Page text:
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Varadkar won't support motion which reverses pension cut for taking time out of the workforce

Many are angry that their State pension payments are significantly smaller than they would have been before 2012.

Taoiseach Leo Varadkar
Taoiseach Leo Varadkar
Image: PA Wire/PA Images

THE GOVERNMENT IS likely to lose the vote on a motion correcting inequities brought about due to government changes to the State Pension in 2012.

The 36,000 people impacted, mainly women, lose out on €30 per week under the measures.

The issue was under the spotlight last week when Paschal Donohoe, fresh from announcing his first budget, took a call from a Longford listener on RTÉ’s Sean O’Rourke show yesterday.

The caller, Eamon Tynan, said his wife is losing out on €35 a week on her State pension because she had a summer job in the 1960s when she was a secondary school student.

Minister Donohoe described the situation as ‘bonkers’, though the Taoiseach has since clarified that the minister was referring to the law which forced women to leave the workforce when the got married.

The National Women’s Council, Age Action Ireland and the ICA have all called for a reversal of these changes.

Reversing 2012 changes

Fianna Fáil has taken up the issue, which has been highlighted in the Dáil many times prior to the budget, and tabled a motion for tomorrow evening.

The party is calling for these pension anomalies to be corrected, the current eligibility criteria for pension entitlement to be examined and the band changes from 2012 to be reversed.

As it stands, the government is likely to lose the motion, due to an unusual move where Sinn Féin is likely to back the Fianna Fáil motion.

Taoiseach Leo Varadkar defended his rejection of the motion today, warning that a change should not be done “in isolation”.

Sinn Féin deputy leader Mary Lou McDonald told the Dáil she “welcomed” the motion, though she questioned why Fianna Fáil decided to pick up on the issue now.

Using the Minister for Finance’s own word, she described the situation as “bonkers and unbelievable” that the issue was not addressed in the recent budget.

Cost of €70 million

“In our budget, Sinn Féin did provide for this reversal. It would cost the Exchequer €70 million but the Government chose to ignore this proposal,” she said, adding that both Fine Gael and Fianna Fáil voted against a Sinn Féin motion in the Dáil last December that called for the 2012 changes to be reversed and for a remedy to be implemented.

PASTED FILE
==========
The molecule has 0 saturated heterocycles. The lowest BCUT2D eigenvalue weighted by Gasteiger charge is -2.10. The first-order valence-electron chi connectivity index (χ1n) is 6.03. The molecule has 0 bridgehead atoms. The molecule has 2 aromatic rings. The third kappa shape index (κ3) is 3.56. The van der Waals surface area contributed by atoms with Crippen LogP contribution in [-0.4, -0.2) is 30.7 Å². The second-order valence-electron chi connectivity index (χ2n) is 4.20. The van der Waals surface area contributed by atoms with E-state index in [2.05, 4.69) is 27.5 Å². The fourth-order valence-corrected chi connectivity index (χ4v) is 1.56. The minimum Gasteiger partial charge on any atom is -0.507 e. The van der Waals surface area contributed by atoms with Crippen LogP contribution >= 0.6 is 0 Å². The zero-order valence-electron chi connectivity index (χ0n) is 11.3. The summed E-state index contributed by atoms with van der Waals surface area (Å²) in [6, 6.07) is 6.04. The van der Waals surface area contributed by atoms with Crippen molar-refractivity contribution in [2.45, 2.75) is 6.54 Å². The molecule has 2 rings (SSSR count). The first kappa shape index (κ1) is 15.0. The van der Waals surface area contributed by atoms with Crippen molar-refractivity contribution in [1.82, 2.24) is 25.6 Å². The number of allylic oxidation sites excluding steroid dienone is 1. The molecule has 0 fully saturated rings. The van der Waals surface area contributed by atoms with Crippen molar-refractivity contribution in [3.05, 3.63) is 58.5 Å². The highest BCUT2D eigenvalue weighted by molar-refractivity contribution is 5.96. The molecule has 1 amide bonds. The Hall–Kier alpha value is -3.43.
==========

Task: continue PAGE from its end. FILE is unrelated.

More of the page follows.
“The Taoiseach, therefore, has had two significant opportunities in the past ten months to demonstrate he is on the side of these women, and he has reneged on both, leaving the women high and dry.

“It seems that something happened at the weekend for the ‘Soldiers of Destiny’ – not an epiphany or genuine realisation that they were wrong on this matter. Put simply, what happened was that the issue hit the headlines. Along came the Fianna Fáil Ard-Fheis and, lo and behold, despite passing on every opportunity to right the wrong, Fianna Fáil announced a change it its position,” she said.

Fianna Fáil Ard Fheis 

The issue was highlighted at the Fianna Fáil Ard Fheis last weekend, with Sean Fleming TD stating that he could not understand why any member of Dáil Eireann would vote against their motion.

“It has now tabled a Dáil motion, which I welcome and which sets out to achieve the very thing it opposed last December,” continued McDonald, who said ”there is more brass on the necks of the Fianna Fáil leadership that one would expect in a marching band”.

Despite her criticisms of the party, McDonald said she wanted the full pension entitlements to be restored.

In any case, can we welcome Fianna Fáil to the corner of these women, no matter how late, cynical or self-serving its arrival might be? Here is the rub: the Taoiseach will lose the vote on the motion tomorrow night as I believe the Dáil will vote in support of the women.

The government will oppose the Fianna Fáil motion, due to be voted on on Thursday, though it will be putting down a counter motion.

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‘It’s complicated’

The Taoiseach said the it is a “very complicated area”.

“It is an area that took me quite some time to understand when I was Minister for Social Protection… People who understand the pensions system will know that any public servant hired before 1995 pays PRSI at a lower rate, the 0.9% rate, and that rate does not entitle any public servant hired before 1995 to the State contributory pension, whether married or single, male or female, marriage-barred or not. It is important, therefore, not to confuse the 2012 change with the marriage bar because they are quite separate issues,” he explained.

With regard to the changes of 2012, he said they did not just affect women, but he acknowledged that women were disproportionately affected.

Varadkar said going right back to the pre-2012 system is not necessarily fair.

“If a change is to be made to these rules, it should not be made in isolation because all one would do is throw up new anomalies and injustices,” he said.

He said any change to the pension system needs to be carefully considered and should not be done in isolation as it may create “new injustices or new anomalies”.

“We should understand the full costs. We should answer the question of retrospectivity and whether it would apply to people who are already retired or just to people who are retiring now. We would need to understand who may gain and who may lose out from any change in the rules,” he said.

He said the Department of Social Protection is currently reviewing the Irish pension system and is due to publish a review on social insurance soon.

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